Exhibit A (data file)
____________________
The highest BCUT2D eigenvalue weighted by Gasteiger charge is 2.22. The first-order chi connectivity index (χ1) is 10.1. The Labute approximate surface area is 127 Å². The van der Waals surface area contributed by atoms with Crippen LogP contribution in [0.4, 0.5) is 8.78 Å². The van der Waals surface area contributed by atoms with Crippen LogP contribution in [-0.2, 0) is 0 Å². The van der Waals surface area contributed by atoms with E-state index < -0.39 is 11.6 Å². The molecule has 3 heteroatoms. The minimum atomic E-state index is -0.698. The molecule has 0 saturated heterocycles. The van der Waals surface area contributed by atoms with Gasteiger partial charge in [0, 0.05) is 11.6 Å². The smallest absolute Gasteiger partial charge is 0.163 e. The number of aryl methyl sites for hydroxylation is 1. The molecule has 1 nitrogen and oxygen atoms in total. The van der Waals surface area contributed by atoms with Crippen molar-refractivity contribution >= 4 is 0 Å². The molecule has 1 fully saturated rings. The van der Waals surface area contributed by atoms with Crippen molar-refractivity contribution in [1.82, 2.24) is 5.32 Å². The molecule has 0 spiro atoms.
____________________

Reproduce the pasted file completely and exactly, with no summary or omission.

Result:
The highest BCUT2D eigenvalue weighted by Gasteiger charge is 2.22. The first-order chi connectivity index (χ1) is 10.1. The Labute approximate surface area is 127 Å². The van der Waals surface area contributed by atoms with Crippen LogP contribution in [0.4, 0.5) is 8.78 Å². The van der Waals surface area contributed by atoms with Crippen LogP contribution in [-0.2, 0) is 0 Å². The van der Waals surface area contributed by atoms with E-state index < -0.39 is 11.6 Å². The molecule has 3 heteroatoms. The minimum atomic E-state index is -0.698. The molecule has 0 saturated heterocycles. The van der Waals surface area contributed by atoms with Gasteiger partial charge in [0, 0.05) is 11.6 Å². The smallest absolute Gasteiger partial charge is 0.163 e. The number of aryl methyl sites for hydroxylation is 1. The molecule has 1 nitrogen and oxygen atoms in total. The van der Waals surface area contributed by atoms with Crippen molar-refractivity contribution >= 4 is 0 Å². The molecule has 1 fully saturated rings. The van der Waals surface area contributed by atoms with Crippen molar-refractivity contribution in [1.82, 2.24) is 5.32 Å². The molecule has 0 spiro atoms.